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\(K_p\) is the equilibrium constant calculated from the partial pressures of a reaction equation. It is used to express the relationship between product pressures and reactant pressures. It is a unitless number, although it relates the pressures.
In calculating K_{p}, the partial pressures of gases are used. The partial pressures of pure solids and liquids are not included. To use this equation, it is beneficial to have an understanding of partial pressures and mole fractions.
Partial Pressures: All of the partial pressures add up to the total pressure, as shown in the equation (Dalton's law)
\[P_{total} = P_A + P_B + ... \tag{1}\]
Individual gases maintain their respective pressures when combined. However, their individual pressures add up to the total pressure in the system
Mole Fractions: Although mole fractions can be used for non-gases, this description is referring specifically to those involving gases. This fraction expresses the moles of an individual gas compared to the total moles. It is used for reactions in which more than one gas is involved. In general the equation for finding the mole fraction of a gas (represented by A) is
\[x_A = \dfrac{mol_A}{mol_{total}}\tag{2}\]
Note
If the mole fraction is multiplied by 100, it becomes a percent expressing the mole amount for the individual gas.
When combined with the total pressure, this will equal the partial pressure (for gas A). The equation is thus
\[P_A = X_A \times P_{total}\tag{3}\]
Partial pressures are used for calculating the pressure constant. Consider this general equation for a gas-phase reaction:
\[aA + bB \rightleftharpoons cC + dD \tag{4}\]
The formula uses the partial pressures, P_{A}, P_{B}, P_{C}, and P_{D}, raised to exponents equal to their respective coefficients in the chemical equation. K_{p} is calculated as follows:
\[K_p = \dfrac{P_C^cP_D^d}{P_A^aP_B^b} \tag{5}\]
Note
This expression is similar to \(K_c\); however, \(K_c\) is calculated from molar concentrations. To prevent confusion, do not use brackets around partial pressures.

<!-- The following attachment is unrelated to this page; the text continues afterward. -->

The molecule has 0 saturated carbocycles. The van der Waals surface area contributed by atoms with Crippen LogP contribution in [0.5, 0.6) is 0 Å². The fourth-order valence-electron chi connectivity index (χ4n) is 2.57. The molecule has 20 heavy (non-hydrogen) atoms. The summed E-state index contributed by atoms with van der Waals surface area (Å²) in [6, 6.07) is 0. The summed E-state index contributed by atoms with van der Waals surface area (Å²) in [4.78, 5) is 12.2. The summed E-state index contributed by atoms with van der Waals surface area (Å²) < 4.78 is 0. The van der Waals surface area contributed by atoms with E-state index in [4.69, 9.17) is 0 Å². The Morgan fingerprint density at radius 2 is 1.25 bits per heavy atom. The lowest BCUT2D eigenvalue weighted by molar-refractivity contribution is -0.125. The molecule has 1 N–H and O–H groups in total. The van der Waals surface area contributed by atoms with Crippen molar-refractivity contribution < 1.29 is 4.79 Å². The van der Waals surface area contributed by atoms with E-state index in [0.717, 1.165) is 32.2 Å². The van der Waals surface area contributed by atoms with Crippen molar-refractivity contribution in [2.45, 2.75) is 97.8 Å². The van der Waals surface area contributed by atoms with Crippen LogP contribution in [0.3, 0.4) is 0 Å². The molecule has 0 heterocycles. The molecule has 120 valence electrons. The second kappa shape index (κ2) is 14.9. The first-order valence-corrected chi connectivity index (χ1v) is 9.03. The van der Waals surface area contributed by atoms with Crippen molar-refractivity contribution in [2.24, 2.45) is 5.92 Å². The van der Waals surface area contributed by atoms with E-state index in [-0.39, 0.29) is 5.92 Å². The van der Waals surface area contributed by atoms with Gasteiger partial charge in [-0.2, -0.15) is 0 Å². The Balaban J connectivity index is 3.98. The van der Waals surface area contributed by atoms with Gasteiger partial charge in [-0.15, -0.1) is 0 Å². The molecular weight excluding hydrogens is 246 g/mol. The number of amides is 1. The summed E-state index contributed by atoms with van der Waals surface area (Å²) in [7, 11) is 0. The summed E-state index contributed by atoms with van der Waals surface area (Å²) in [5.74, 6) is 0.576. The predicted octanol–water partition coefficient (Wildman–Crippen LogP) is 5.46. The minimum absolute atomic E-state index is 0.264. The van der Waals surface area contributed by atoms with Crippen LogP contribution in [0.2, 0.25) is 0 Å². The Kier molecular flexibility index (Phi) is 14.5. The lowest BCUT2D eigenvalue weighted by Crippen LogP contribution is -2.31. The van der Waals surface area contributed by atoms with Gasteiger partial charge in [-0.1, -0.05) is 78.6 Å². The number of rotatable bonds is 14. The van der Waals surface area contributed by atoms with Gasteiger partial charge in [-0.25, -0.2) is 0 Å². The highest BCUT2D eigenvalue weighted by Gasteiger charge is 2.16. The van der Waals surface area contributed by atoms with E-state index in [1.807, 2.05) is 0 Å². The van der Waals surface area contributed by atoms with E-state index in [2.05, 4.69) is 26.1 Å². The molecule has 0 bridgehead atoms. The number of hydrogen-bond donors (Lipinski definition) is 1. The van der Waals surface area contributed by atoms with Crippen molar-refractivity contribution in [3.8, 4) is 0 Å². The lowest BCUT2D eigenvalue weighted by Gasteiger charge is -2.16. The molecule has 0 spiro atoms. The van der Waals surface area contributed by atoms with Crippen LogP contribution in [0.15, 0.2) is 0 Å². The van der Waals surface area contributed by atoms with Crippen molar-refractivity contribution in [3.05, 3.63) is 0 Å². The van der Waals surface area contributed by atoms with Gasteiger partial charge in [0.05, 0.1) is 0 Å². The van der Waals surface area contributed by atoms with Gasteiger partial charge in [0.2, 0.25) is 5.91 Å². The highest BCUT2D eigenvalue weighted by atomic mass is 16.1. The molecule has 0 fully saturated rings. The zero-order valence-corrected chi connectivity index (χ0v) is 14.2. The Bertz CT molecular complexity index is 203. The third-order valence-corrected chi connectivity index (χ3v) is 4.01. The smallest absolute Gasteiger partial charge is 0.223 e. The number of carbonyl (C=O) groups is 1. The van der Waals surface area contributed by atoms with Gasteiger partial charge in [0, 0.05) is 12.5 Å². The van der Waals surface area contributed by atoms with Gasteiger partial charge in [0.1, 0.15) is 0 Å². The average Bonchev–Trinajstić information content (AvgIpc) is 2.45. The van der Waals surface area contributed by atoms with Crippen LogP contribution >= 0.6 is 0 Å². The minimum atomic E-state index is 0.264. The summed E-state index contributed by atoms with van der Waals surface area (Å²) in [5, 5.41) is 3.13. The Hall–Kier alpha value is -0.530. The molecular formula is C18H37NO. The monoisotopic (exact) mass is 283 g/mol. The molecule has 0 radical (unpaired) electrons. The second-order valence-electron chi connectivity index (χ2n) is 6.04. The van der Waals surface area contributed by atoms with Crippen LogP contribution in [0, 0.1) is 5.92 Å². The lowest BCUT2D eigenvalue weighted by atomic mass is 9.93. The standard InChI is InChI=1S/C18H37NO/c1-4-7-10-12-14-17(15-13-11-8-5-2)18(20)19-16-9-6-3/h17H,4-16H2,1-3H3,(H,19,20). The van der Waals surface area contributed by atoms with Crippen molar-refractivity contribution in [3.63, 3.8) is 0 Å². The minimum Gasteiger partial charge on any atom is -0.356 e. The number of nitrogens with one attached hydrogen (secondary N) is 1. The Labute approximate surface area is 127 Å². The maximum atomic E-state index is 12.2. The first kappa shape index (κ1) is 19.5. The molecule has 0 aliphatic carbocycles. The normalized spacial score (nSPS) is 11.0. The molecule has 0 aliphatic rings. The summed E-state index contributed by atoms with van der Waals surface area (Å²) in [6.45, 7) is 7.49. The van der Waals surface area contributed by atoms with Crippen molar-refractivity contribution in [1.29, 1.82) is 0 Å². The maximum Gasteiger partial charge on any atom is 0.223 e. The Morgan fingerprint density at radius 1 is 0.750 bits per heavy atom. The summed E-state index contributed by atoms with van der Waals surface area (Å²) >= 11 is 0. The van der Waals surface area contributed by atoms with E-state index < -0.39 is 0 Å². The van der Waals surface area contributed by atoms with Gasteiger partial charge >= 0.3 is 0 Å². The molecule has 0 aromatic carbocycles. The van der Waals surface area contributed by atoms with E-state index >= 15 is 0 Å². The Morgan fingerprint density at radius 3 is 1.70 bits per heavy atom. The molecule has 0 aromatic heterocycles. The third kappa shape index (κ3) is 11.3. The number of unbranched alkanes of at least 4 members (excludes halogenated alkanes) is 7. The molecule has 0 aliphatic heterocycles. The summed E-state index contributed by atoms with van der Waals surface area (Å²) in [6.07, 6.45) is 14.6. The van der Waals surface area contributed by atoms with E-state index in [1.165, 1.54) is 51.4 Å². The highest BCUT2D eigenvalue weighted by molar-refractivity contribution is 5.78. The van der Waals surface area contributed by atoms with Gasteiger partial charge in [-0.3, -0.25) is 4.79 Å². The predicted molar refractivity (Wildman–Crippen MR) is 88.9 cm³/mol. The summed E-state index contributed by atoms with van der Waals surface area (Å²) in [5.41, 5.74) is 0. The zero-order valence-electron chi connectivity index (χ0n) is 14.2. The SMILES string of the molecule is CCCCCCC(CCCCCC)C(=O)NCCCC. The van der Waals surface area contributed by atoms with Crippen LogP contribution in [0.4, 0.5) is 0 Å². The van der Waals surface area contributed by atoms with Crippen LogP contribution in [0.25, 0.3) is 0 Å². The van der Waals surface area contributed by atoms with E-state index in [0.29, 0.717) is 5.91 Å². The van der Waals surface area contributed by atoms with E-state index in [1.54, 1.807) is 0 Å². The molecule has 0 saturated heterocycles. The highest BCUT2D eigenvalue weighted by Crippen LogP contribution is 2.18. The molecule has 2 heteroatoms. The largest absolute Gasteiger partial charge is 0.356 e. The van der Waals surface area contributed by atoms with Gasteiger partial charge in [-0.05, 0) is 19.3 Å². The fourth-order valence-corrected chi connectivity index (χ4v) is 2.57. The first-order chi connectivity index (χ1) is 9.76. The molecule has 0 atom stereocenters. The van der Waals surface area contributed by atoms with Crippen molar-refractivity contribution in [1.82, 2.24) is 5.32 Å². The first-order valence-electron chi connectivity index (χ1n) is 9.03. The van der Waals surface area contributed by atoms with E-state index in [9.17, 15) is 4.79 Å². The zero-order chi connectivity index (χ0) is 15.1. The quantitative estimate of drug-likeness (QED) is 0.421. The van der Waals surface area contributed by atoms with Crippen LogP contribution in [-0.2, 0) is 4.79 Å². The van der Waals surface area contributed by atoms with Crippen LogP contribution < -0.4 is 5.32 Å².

\(K_p\) can also be obtained from \(K_c\) (the concentration equilibrium constant), temperature, change in moles, and the gas constant, as shown:
\[K_p = K_c(RT)^{\Delta{n}} \tag{6}\]
Calculating K_{c} is not discussed in this article; this equation simply relates the two. For more information see the page about K_{c}.
Petrucci, et al. General Chemistry Principles & Modern Applications. 9th ed. Upper Saddle River, NJ: Pearson Prentice Hall, 2007
1. Give the equilibrium constant expression for the generation of water from oxygen and hydrogen gas:
\[2H_{2(g)} + O_{2(g)} \rightleftharpoons 2H_2O_{(g)}\]
2. What is \(K_p\) given that the initial pressure of \(SO_3\) is 3 atm (and zero for the other species) for this reversible reaction:
\(2SO_2 + O_2 \rightleftharpoons 2SO_3\)
3. What is \(K_p\) for this reaction given the partial pressures at equilibrium are \(P_{H_2} = 0.9968\; atm\), and \(P_{O_2} = 1.105\; atm\)
\[2H_{2(g)} + O_{2(g)} \rightleftharpoons 2H_2O_{(l)}\]
4. The mole fractions of a closed vessel of the following gases are: Cl_{2}: 0.243, O_{2}: 0.274, and Cl_{2}O_{5}:0.483. If the following equilibrium is established with a total pressure is 3 atm. What is \(K_p\)?
\[2Cl_2O_{5 (g)} \rightleftharpoons 2Cl_{2 (g)} + 5O_{2 (g)}\]
5. Find \(K_p\) for this reaction
\[2N_2O_{5 (g)} \rightleftharpoons O_{2(g)} + 4NO_{2 (g)}\]
N: 14.01 g/mol, O: 16 g/mol, total pressure: 4 atm.
1. For this basic equation, all of the products and reactants are gases. The equation will be:
\[K_p = \dfrac{P_{H_2O}^2}{P_{H_2}^2P_{O_2}}\]
2. Set up an ICE table. If \(x\) is the final pressure of \(O_2\).
ICE | \(2SO_2\) | \(O_2\) | \(2SO_3\) |
Initial | 0 | 0 | 3 |
Change | +2x | +x | -2x |
Equilibrium | 2x | x | 3-2x |
so \(K_p\) will be
\[K_p = \dfrac{(3-2x)^2}{(2x)^2(x)} = \dfrac{9 - 12x + 4x^2}{4x^3}\]
Solving for \(K_p\) requires knowledge of the equilibrium pressure of any of the three species in this reaction.
3. Hint: At first this equation may look identical to Problem 1, but look at the equation again. This time the H_{2}O is a liquid this time and not a gas. Therefore, the liquid water is not included in the equation. The equation is
\[K_p = \dfrac{1}{0.9968^2 \times 1.105} = 0.9108\]
4. First find the partial pressures
\[P_{Cl_2}: 0.243 \times 3\; atm = 0.729 \;atm\]
\[P_{O_2}: 0.274 \times 3 \;atm = 0.822 \;atm\]
\[P_{Cl_2O_5}: 0.483 \times 3 \;atm = 1.449\; atm\]
Now construct the expression of \(K_p\) for this specific reaction
\[ K_p = \dfrac{(P_{Cl_2})^2 \times (P_{O_2})^5}{(P_{Cl_2O_5})^2} \]
\[ K_p = \dfrac{(0.729)^2 \times (0.822)^5}{(1.449)^2} = 0.095\]
5. First find the mole fractions:
\(N_2O_5 = 2(14.01 * 2 + 16 \times 5) = 216.04\; mol\)
\(O_2 = 16 \times 2 = 32\; mol\)
\(NO_2 = 4(14.01 + 16 \times 2) = 184.04\; mol\)
mole fractions- N_{2}O_{5}: 0.5, O_{2}: 0.0741, NO_{2}: 0.425
Next find partial pressures:
\(N_2O_5 = 0.5 \times 4\; atm = 2\; atm\)
\(O_2 = 0.0741 \times 4\; atm = 0.2964\; atm\)
\(NO_2 = 0.425 \times 4\; atm = 1.7\; atm\)
Last, find K_{p}:
\[K_p = \dfrac{(0.2964)(1.7)^4}{(2)^2} = 0.619\]
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